At times, it’s difficult to decide which of these is more fascinating or mind boggling: actually encountering a ghost or a going through a list of different types , classifications , categories and sub-categories of ghosts—a list which outstrips by miles the once hugely popular Ripley’s Believe it or Not. That’s because there exist more than a thousand different types, classifications, categories and sub-categories of ghosts. Here’s a teeny-weeny sampling. According to the Paranormal MD Investigative Research & Science website, “there are 7 basic types of haunting or ghosts: intelligent, residual, demonic, demonic possessed Intelligent human entity, poltergeist, shadow people, and elementals”, while some list 8 or more classifications of ghosts.

Wikipedia has its own list of ghosts and so do several other websites, books and papers. There are Apparitions, Parchayian or Shadow Ghosts, Orbs, Ghost Lights or Will-o’-the-Wisps , Earthbound Spirits, Ghosts of Grief, Sexually Perverse Ghosts: Incubus, Succubus, Demons, Negative Entities, Evil Spirits, Family Ghosts, Ghost Children, Animal Ghosts, Ghouls, Guardian Spirits, Faceless Ghosts, Headless Ghosts…

Worldwide, folklore and mythology ghosts ensconced in different cultures number more than a hundred. They include Banshees, Acheris in Indian folklore or the ghost of a young girl that spreads disease to children, Bhoot—also in Indian folklore, usually an evil ghost of a dead man who died through tragedy or execution; Calling ghosts—similar to sirens of Greek mythology and the Nishi in Indian lore, calling ghosts lure people to death by calling their names, Domovik—in Russian folklore, a spirit or ghost that lives within the home, El Silbon Ghost—in Venezuelan folklore, “the frightening lost spirit of a young man who killed his father, who now carries his bones in a bag while remaining upon the earth”.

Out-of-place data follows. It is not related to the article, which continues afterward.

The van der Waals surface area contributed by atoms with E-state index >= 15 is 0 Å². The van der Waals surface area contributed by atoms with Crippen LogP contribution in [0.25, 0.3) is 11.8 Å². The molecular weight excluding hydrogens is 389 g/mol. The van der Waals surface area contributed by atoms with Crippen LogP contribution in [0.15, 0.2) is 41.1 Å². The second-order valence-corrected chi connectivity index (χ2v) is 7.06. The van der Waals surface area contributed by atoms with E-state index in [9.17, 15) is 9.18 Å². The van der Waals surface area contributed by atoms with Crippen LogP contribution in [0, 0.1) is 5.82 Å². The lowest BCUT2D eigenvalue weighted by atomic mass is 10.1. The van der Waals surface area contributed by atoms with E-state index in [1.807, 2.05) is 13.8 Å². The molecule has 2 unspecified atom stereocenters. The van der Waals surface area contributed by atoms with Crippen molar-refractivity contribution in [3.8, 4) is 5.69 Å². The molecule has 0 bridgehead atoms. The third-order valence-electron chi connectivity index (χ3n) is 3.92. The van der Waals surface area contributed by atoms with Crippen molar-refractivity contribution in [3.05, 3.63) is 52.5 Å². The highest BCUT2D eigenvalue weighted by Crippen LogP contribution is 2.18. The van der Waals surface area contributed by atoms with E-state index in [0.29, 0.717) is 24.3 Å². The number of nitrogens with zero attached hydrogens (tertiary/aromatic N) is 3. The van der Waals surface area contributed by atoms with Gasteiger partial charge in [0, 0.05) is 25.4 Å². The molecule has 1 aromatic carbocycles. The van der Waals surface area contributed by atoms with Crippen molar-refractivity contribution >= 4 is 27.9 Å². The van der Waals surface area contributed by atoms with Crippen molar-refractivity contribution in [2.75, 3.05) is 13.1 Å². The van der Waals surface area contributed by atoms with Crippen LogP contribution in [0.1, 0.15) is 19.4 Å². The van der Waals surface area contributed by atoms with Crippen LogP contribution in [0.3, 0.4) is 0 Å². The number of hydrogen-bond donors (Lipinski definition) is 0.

Then there is Ikiryph—in Japanese lore, an evil spirit created by a person’s bad thoughts and feelings, La Siguanaba—in Central American folklore, “a horrific ghost that walks the jungle looking for men to entice with her false beauty; up close she is said to be hideous”, Melusine GhostMare—in Swedish folklore, a spirit that visits people during sleep to bring nightmares by sitting upon their chests, Phi tai hong—in Thai folklore, a ghost who was not afforded proper rites after a tragic death, Seven Whistles—in English folklore, spirits that fly together and sing or whistle to foretell of a death, Snarly yow—in North American lore, a large, black, ghost dog that makes Maryland’s South Mountain area its haunt, Zombie—in voodoo a deceased person brought back to life by a voodoo sorcerer called a bokor, doing his or her bidding….

Yet despite the mind spinning number and forms of ghosts and spirits that share the earth’s environs with us, there is usually only one basic question, with some off-shoots, that troubles virtually everyone who encounters or sees or hears or senses a spirit or ghost. What do I do? Will it harm me? How do I get rid of it? How do I protect myself?